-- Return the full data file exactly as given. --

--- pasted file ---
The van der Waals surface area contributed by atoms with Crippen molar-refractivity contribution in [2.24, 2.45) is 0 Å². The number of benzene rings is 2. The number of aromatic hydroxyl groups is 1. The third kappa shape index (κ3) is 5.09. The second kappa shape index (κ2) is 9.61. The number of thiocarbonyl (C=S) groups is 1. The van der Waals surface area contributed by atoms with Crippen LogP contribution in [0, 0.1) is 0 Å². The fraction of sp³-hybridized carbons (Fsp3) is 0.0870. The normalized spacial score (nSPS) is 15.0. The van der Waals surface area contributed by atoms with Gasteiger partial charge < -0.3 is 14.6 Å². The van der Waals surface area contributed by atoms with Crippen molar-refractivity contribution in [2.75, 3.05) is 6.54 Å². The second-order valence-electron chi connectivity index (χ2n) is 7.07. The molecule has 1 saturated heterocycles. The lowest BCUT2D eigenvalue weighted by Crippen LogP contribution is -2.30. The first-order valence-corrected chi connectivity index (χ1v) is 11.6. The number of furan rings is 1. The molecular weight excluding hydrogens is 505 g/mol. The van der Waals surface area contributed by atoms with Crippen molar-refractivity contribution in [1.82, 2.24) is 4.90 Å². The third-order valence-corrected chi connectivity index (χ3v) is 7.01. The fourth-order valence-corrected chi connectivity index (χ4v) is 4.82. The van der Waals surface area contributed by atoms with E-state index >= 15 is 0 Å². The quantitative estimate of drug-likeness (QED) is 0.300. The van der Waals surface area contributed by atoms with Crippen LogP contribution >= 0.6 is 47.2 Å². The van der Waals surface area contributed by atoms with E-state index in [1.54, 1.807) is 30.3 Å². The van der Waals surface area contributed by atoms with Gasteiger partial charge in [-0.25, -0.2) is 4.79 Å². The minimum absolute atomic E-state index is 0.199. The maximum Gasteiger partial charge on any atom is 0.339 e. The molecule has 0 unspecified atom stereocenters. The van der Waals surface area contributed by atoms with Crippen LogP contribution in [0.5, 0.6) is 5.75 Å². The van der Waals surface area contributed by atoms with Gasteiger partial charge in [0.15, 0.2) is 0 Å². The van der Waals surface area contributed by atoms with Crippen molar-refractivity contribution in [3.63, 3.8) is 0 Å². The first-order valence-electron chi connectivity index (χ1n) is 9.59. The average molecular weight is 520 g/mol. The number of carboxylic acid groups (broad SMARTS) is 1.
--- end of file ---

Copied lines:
The van der Waals surface area contributed by atoms with Crippen molar-refractivity contribution in [2.24, 2.45) is 0 Å². The number of benzene rings is 2. The number of aromatic hydroxyl groups is 1. The third kappa shape index (κ3) is 5.09. The second kappa shape index (κ2) is 9.61. The number of thiocarbonyl (C=S) groups is 1. The van der Waals surface area contributed by atoms with Crippen LogP contribution in [0, 0.1) is 0 Å². The fraction of sp³-hybridized carbons (Fsp3) is 0.0870. The normalized spacial score (nSPS) is 15.0. The van der Waals surface area contributed by atoms with Gasteiger partial charge < -0.3 is 14.6 Å². The van der Waals surface area contributed by atoms with Crippen molar-refractivity contribution in [2.75, 3.05) is 6.54 Å². The second-order valence-electron chi connectivity index (χ2n) is 7.07. The molecule has 1 saturated heterocycles. The lowest BCUT2D eigenvalue weighted by Crippen LogP contribution is -2.30. The first-order valence-corrected chi connectivity index (χ1v) is 11.6. The number of furan rings is 1. The molecular weight excluding hydrogens is 505 g/mol. The van der Waals surface area contributed by atoms with Crippen molar-refractivity contribution in [1.82, 2.24) is 4.90 Å². The third-order valence-corrected chi connectivity index (χ3v) is 7.01. The fourth-order valence-corrected chi connectivity index (χ4v) is 4.82. The van der Waals surface area contributed by atoms with E-state index >= 15 is 0 Å². The quantitative estimate of drug-likeness (QED) is 0.300. The van der Waals surface area contributed by atoms with Crippen LogP contribution >= 0.6 is 47.2 Å². The van der Waals surface area contributed by atoms with E-state index in [1.54, 1.807) is 30.3 Å². The van der Waals surface area contributed by atoms with Gasteiger partial charge in [-0.25, -0.2) is 4.79 Å². The minimum absolute atomic E-state index is 0.199. The maximum Gasteiger partial charge on any atom is 0.339 e. The molecule has 0 unspecified atom stereocenters. The van der Waals surface area contributed by atoms with Crippen LogP contribution in [0.5, 0.6) is 5.75 Å². The van der Waals surface area contributed by atoms with Gasteiger partial charge in [0.15, 0.2) is 0 Å². The van der Waals surface area contributed by atoms with Crippen molar-refractivity contribution in [3.63, 3.8) is 0 Å². The first-order valence-electron chi connectivity index (χ1n) is 9.59. The average molecular weight is 520 g/mol. The number of carboxylic acid groups (broad SMARTS) is 1.